Apr 14 2019
This is the keynote address I gave at the 2019 International Ms Leather/Bootblack weekend, 11 – 14 April 2019.
I’d like to begin by acknowledging that we are standing on the ancestral lands of the Ohlone and Tamyen people. I want to pay respects to their elders past and present. Please take a moment to consider the many legacies of violence, displacement, migration, and settlement that bring us together here today.
I noticed something recently. Perhaps you’ve noticed it, too. I’ve noticed that with the exception of in this hotel this weekend, that it’s gotten difficult to start a conversation about sex with good news. I realized that the highlights of my TV binge watching this winter featured 6 hours about R Kelly terrorizing young black women, and 2 hours about the emotional agony of two brave young men as they tried to reconcile the love and loyalty they had to Michael Jackson, the artist, with the betrayal they felt by Michael Jackson, the pedophile. And of course all that was preceded in the fall by the televised shitshow of another privileged white male supreme court nominee ducking responsibility for sexual misconduct. And if the video media wasn’t enough, I realized that a really high percentage of my reading list was filled with articles and emails from my students and colleagues on the international devastation being wrought by SESTA/FOSTA. A supposedly anti-sex-trafficking bill sloppily drafted with no input whatsoever from the sex workers whose lives would be irreparably harmed by it’s enforcement.
But this goes beyond media. I spent a fair portion of the past year in support of numerous traumatized survivors of a sexual predator within my own Urban Tantra community. I spent hours in closed online support groups and video meetings with attorneys, therapists, event producers, and of course the survivors themselves. Some nights I would crawl out of my office shaking and in tears, and ask Kate, “Is all this really my job?” And Kate, who is usually the first one to tell me to stop working and rest, would say, “This is your most important job.” I knew she was right. But I wondered, what happened to the Pleasure? Where is the love, the ecstasy, the connection, the yum?
I did not realize how out of balance I’d gotten till a friend of mine was astounded that I had not yet even heard of, much less seen the British documentary 100 Vaginas. [Google it.] I was shocked that I was among the last, instead of one of the first to see this phenomenally beautiful, radically honest film about female pleasure, power and beauty. How long had it been since I’d watched an affirmative, sex positive, shame healing and erotically uplifting film? I was profoundly shocked and sad to think that I’d let the soundtrack of my life become abuse and assault instead of pleasure, and love.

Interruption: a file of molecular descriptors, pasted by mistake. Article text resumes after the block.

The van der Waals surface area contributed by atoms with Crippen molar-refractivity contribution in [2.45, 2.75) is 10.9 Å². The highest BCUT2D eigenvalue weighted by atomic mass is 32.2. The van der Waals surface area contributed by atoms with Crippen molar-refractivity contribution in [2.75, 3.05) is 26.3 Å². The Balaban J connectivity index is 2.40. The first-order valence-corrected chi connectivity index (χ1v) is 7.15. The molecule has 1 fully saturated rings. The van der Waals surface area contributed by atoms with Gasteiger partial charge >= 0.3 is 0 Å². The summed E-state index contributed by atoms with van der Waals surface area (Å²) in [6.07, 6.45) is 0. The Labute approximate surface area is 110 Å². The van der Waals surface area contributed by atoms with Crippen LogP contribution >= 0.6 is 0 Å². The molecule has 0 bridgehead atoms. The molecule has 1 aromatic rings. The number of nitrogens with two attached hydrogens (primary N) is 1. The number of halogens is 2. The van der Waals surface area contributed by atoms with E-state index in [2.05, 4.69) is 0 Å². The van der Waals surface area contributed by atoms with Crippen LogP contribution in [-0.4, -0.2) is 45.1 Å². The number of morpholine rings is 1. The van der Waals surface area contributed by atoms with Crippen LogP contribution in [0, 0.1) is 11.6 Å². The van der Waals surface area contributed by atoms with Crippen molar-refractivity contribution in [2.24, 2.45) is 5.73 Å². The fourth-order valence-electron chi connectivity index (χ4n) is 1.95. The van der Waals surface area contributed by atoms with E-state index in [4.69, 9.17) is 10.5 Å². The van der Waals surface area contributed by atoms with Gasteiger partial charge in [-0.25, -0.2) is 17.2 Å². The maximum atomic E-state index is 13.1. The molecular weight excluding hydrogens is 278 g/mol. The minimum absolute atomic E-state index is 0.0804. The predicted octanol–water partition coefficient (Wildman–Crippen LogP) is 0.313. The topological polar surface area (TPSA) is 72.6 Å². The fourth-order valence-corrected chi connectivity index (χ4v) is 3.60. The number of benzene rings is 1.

All of this was leaving me with a feeling of deja vu. I had flashbacks to the AIDS epidemic 30 years ago. Back then the meme was SEX = DEATH. Today, it’s SEX = ABUSE, SEX = ASSAULT, SEX = TRAUMA.
So I took a breath and said, okay, so what had I learned 30 years ago that could be applied to today. 1) This is not really about the sex. In the 1980’s the issue was most definitely really about the death—hundreds of thousands of deaths caused by an illness which was caused by the AIDS virus. And okay, it was a bit about the sex—-those deaths were also caused by the refusal of government and institutional leaders to respond in a timely manner because the illness was sexually transmitted and affecting primarily gay men.
Today as well, it’s not all about the sex. Sexual assault and abuse are not about the sex. They are about power. And control. And systemized misogyny. Sexual violence has been the most effective way of wielding that power, exerting that control, and reminding people with less power just who’s in charge here.